PHS may lose its police officer: Tight budgets put school district position at risk

PRESCOTT — A longtime school resource officer program at Prescott High School may be in jeopardy for the 2017-18 school year given budget constraints for both the Police Department and the school district.

The Prescott Unified School District Governing Board on Tuesday night unanimously ratified an inter-governmental agency agreement between the board and the Police Department for the school resource officer Bill Wolf, a sworn, certified police officer in Prescott, whose position is now paid for by the Police Department. The memorandum of understanding between the two agencies specifies that the cost for this officer is $82,789.

Superintendent Joe Howard said this agreement that has not been updated in many years extends through the end of this school year. But there is funding uncertainty for the coming year given city and school financial resources.

The school resource officer serves as not only security, but as an educational law enforcement resource for students, staff and parents.

Howard and Police Department officials said there is an effort to secure grant funds to continue this well-respected and desirable program, but Howard was clear grants for this program are nationally competitive so there is no guarantee the application for those dollars will be approved.

Given the district’s tough budget choices for the coming year, as it has been in previous years, Howard said the board will have to determine where this position fits into its priorities.

“The city is looking at their options and we’ll have to look at our funding,” Howard said. “I don’t know how if we can fund it. I hope the grant piece comes through, but it is very competitive.”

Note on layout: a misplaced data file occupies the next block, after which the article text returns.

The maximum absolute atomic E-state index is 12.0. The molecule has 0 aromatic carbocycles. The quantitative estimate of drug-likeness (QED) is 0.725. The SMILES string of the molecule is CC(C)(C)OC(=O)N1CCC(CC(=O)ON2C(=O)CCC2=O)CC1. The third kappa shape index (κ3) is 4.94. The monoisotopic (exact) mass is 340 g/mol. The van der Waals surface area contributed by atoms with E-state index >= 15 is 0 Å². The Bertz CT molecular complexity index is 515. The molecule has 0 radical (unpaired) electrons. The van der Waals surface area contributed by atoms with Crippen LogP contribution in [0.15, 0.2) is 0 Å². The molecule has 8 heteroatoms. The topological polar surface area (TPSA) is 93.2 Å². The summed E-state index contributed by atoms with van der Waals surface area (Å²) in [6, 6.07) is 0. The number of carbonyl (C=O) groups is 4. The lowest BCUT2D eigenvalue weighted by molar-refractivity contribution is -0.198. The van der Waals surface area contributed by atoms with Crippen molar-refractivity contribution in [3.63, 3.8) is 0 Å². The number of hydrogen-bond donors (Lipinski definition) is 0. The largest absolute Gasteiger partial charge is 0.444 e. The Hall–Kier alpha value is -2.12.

The Governing Board will likely be discussing budget priorities and issues at its all-day Feb. 3 board retreat that is to be scheduled at both the high school and at the Washington Traditional School.

Police Department Deputy Chief Amy Bonney said the school resource program at the high school has existed for at least 12 years, and prior to that she and Howard said the program also included officers at Mile High and Granite Mountain middle schools.

Throughout the time the district has had these officers in the schools, the Police Department has covered those costs, Bonney said.

“The position has allowed our agency an opportunity to reach a segment of our population, specifically our students and young people that are so critically important to all of us in this community,” Bonney said. “While we recognize the importance and value of this program both to the Police Department and our community, the fact remains that we do need to seek additional funding for this position that is separate from the Police Department/general fund.”

Bonney and Howard said the two agencies have had several meetings about this matter to seek “creative and fiscally responsible funding sources for this position.”

“We will continue to look for funding into the future, however we’ll be looking at this position, and the costs and benefits associated with it, as we work with city leaders to craft our upcoming budget,” Bonney said.